Developing a statement

As we all find ways to move forward in our individual Centres, the BCWCA is also solidifying as a regional affiliate of CWCA and taking action. Our first action was committing, as a group, to posting a statement of commitment to antiracism. After our August meeting, John Hill from Vancouver Island University graciously offered to work on a draft to be shared back with the rest of the group for feedback. Based on the feedback received, our impromptu organizing committee, with John’s support, got to work wordsmithing. 

We often reflected to each other what a joy it was to work together on this task. We all felt passionate about the commitments we were making with the document and also all recognized the power of language and the importance of choosing the right words. Of course, there are no words that can erase the violence of racism, but we are aware that being careful and caring with our language can help us to become more conscious of the ways that language shapes our experiences and encounters and can be used to support or to challenge racism. The importance of this writing task presented us with significant challenges in wording, in determining inclusion criteria, and in being thorough and specific without becoming (too) long winded. We appreciated the opportunity to work collaboratively toward those goals together. 

As a result of this work, a new draft of the BCWCA statement of commitment to antiracism was presented to our members prior to our fall meet up. The statement commits the BCWCA to working from an antiracist framework and to supporting our member institutions to do the same. This statement has been presented to our larger professional association, CWCA, at their November Board meeting. We encourage others working on similar statements to feel free to adapt the work we’ve done and to share your ideas our way. 

Writing a statement is never the endpoint for the work. We now must live up to the commitments made in the statement. To that end, we look forward to further strengthening BCWCA as a regional affiliate group because we know that the task of creating antiracist writing centres cannot be accomplished alone. We invite other writing centres who are working on establishing regional affiliate groups and/or writing statements of commitment to antiracism to be in touch with us. When we pull together, we are able to move forward with more ease. 


Resources used in planning and meeting

Wood, Shane A., host. “Episode 28: Frankie CondonPedagogue, episode 28, 2020. 

Yousefi, BaharakOn the Disparity Between What We Say and What We Do in Libraries”. Feminists Among Us: Resistance and Advocacy in Library Leadership. by Lew, Shirley, and Baharak Yousefi, 2017. Print.

Inclusive and antiracist writing. Simon Fraser University Library, 2020.

Open Letter to IWCA exec

Additional antiracism resources brought forward at our gatherings

Cole, Desmond. The Freedom to Learn: Confronting Anti-Black Racism with Desmond Cole. Colleges Ontario, 16 Nov. 2019, Webinar. 

Equity, Diversity and Inclusion: Dimensions Pilot Program. Government of Canada, 2019. 

Inoue, Asao B. (2020) Teaching Antiracist Reading, Journal of College Reading and Learning, 50:3, 134-156. 

Inoue, Asao B. Antiracist Writing Assessment Ecologies: Teaching and Assessing Writing for a Socially Just Future. The WAC Clearinghouse; Parlor Press, 2015.

Kendi, Ibram X., How to Be an Antiracist. New York: One World, 2019.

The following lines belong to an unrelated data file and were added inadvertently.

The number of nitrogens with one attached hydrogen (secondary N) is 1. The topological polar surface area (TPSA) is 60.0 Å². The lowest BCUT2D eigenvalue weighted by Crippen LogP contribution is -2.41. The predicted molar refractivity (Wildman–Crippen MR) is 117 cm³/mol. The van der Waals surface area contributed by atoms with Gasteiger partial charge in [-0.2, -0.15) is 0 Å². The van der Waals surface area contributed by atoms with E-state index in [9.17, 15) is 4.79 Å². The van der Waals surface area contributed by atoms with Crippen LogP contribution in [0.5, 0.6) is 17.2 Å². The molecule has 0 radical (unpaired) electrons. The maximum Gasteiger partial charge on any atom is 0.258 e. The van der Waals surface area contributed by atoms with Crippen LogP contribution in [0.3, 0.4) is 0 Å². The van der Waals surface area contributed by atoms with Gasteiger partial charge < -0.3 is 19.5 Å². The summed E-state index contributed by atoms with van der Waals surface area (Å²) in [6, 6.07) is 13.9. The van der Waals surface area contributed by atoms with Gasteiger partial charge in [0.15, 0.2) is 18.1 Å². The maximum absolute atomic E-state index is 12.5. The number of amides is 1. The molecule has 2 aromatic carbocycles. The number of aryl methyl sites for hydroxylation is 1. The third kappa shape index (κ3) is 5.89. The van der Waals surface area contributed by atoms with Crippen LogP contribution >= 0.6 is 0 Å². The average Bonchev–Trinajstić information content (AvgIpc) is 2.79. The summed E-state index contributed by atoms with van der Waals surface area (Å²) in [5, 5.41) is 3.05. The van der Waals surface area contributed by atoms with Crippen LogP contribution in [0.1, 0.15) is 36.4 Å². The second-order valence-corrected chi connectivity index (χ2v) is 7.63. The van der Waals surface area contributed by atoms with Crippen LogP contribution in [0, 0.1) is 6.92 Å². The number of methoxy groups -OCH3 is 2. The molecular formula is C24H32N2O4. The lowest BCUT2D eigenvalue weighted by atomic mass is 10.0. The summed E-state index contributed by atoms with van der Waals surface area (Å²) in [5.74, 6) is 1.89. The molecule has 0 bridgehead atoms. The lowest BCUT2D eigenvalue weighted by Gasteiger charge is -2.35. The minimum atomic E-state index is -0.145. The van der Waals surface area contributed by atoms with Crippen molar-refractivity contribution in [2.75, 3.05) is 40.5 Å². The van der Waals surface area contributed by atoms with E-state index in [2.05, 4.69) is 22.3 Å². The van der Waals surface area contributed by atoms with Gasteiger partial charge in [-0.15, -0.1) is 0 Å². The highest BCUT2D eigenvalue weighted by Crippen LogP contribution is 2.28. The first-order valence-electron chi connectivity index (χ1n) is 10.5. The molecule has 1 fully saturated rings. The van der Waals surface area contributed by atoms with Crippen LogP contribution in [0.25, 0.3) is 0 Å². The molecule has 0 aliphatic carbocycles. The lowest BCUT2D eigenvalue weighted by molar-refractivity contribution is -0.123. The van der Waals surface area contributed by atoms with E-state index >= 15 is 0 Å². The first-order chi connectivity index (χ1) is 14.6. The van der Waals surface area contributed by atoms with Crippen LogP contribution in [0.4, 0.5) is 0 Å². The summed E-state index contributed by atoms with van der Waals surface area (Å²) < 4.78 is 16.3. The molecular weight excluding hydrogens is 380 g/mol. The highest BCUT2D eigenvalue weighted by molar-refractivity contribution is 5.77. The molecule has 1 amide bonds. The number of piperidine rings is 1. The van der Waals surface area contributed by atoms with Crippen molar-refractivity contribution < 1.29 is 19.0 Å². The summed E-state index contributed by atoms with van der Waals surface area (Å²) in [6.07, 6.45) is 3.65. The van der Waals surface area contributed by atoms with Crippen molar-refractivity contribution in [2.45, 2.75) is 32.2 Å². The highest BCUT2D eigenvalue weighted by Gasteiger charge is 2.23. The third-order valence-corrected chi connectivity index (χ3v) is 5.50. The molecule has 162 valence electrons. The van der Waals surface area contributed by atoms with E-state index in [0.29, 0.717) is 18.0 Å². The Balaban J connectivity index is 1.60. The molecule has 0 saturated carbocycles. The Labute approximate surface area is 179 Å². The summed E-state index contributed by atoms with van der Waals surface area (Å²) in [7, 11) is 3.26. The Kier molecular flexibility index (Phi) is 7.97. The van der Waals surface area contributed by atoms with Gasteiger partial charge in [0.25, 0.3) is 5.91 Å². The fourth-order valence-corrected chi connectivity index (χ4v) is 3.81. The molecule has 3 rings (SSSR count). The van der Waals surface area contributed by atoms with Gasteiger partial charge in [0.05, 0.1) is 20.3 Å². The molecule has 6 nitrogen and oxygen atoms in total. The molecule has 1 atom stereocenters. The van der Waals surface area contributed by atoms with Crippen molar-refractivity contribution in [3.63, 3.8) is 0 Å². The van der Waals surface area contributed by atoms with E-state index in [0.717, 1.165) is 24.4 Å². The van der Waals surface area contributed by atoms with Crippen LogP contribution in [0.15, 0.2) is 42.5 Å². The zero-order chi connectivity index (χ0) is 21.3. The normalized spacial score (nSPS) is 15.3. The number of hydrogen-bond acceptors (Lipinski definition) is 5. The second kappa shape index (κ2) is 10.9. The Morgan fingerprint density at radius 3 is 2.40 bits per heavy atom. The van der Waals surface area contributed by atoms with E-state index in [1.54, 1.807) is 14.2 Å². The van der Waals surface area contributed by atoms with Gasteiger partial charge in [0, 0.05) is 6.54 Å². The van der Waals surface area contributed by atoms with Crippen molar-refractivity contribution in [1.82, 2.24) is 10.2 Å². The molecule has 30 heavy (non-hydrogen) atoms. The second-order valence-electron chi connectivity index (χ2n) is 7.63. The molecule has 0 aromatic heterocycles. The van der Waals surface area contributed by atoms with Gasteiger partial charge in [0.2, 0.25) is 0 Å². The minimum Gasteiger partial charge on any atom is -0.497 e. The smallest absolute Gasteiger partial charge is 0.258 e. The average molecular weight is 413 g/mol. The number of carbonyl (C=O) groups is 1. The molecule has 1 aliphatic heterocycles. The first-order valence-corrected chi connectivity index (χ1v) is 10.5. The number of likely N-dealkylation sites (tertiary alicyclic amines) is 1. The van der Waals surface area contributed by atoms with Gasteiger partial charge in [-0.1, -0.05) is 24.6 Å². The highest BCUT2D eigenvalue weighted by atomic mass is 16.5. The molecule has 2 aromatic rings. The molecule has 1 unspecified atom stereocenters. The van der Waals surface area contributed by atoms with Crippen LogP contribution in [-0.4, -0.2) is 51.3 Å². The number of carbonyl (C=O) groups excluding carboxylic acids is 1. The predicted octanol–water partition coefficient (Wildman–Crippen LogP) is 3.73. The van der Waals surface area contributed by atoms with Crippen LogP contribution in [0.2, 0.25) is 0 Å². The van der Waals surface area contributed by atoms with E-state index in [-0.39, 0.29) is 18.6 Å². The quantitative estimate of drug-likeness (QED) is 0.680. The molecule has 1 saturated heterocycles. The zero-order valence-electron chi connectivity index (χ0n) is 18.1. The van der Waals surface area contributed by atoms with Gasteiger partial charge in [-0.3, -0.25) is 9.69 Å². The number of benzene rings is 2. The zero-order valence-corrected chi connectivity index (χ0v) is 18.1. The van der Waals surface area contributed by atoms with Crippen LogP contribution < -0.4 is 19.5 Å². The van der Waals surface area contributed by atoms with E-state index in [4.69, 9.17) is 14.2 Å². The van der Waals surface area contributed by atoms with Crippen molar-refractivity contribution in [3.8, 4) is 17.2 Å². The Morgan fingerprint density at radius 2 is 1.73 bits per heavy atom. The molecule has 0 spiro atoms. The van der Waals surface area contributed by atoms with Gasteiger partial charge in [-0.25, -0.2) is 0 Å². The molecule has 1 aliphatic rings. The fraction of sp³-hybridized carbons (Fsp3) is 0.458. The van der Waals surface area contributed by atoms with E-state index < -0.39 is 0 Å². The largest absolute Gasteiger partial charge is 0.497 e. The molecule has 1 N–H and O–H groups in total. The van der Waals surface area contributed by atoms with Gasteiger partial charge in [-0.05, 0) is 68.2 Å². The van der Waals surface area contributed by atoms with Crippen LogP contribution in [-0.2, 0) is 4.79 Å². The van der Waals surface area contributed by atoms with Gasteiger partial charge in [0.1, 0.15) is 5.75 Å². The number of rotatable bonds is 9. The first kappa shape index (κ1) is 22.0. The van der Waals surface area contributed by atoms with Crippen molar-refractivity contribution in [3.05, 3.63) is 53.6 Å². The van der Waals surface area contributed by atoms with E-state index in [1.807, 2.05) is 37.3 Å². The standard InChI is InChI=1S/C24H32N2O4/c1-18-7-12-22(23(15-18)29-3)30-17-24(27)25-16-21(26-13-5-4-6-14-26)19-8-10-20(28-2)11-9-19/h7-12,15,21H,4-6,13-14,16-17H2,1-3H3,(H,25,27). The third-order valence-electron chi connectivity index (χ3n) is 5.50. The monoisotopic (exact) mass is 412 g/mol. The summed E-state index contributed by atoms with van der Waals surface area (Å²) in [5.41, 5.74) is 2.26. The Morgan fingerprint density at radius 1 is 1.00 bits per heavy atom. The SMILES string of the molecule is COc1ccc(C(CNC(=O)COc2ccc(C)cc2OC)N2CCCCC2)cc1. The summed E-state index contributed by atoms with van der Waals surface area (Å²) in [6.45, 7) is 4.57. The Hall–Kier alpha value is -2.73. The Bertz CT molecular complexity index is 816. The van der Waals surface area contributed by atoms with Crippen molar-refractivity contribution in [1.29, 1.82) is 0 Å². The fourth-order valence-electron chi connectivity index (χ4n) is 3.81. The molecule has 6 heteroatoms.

Oluo, Ijeoma. So You Want to Talk About Race.  Seal Press, 2018.

Time Traveler. Merriam-Webster, 2020.

Amanda Brobbel, Senior Manager of Writing and Language Learning Services, UBC-Okanagan
Jenna Goddard, Writing Centre Coordinator, Thompson Rivers University
Julia Lane, Writing Services Coordinator, Simon Fraser University
Holly Salmon, Learning Centre Coordinator and Instructor, Douglas College 

Honest Discussions in Graduate Writing Cafés

Visual representation of the program described in the text.

Keith O’Regan
Vol. 2 No. 4 (Fall 2020)

Keith O’Regan is the Graduate Writing Specialist at the York University Writing Centre. He has published on disparate fields such as Post-Graduate Writing Education, Film and Aesthetic Theory, and the Poetics of Escapism. His monograph, a comparative analysis of the poetic and theatrical work of Bertolt Brecht and William Blake will be published with Brill in the Spring of 2021.

Whether it be in the nature of the workshops offered, the limitations of a typical 60-minute appointment, or in the attention to the concrete tasks associated with short essays, current forms of writing centre support are not always best attuned to the needs of graduate student writers working on longer form projects  such as masters’ theses or doctoral dissertations.

With increasingly stretched supervisory faculty, the writing mentorship graduate students receive beyond the writing centre can be limited, slow and delayed. This mentorship is sometimes structured as top-down paternalistic programs often organized around bureaucratic or financial incentives. Continue reading “Honest Discussions in Graduate Writing Cafés”

Infographic | Writing (and students) throughout history: A timeline of complaints about students and their ills

Brian Hotson, Co-Editor, CWCR/RCCR
Vol. 2, No. 3 (Fall 2020)

Click to access the infographic.

GIF featuring historical complaints about writing technologies.Robert Zaretsky’s piece in the Chronicle of Higher Education, Our students can’t write. We have ourselves to blame, still rubs me the wrong way, and it was published in 2019. Not only does he belittle his students who are learning to write, but he also quotes from one of their papers, outing the student and their work as “a tad less coherent than others.” It may be safe to assume he’s quoting the student without consent and breaking confidentiality rules (as they are in most HE institutions in Canada). It’s also in the literature and the media that making fun of students leads to humiliation, shame, poor grades, and dropouts (see here, here, and here).

Continue reading “Infographic | Writing (and students) throughout history: A timeline of complaints about students and their ills”

Canadian writing centres respond to COVID-19 – March 19, 2020

CWCR/RCCR editorial team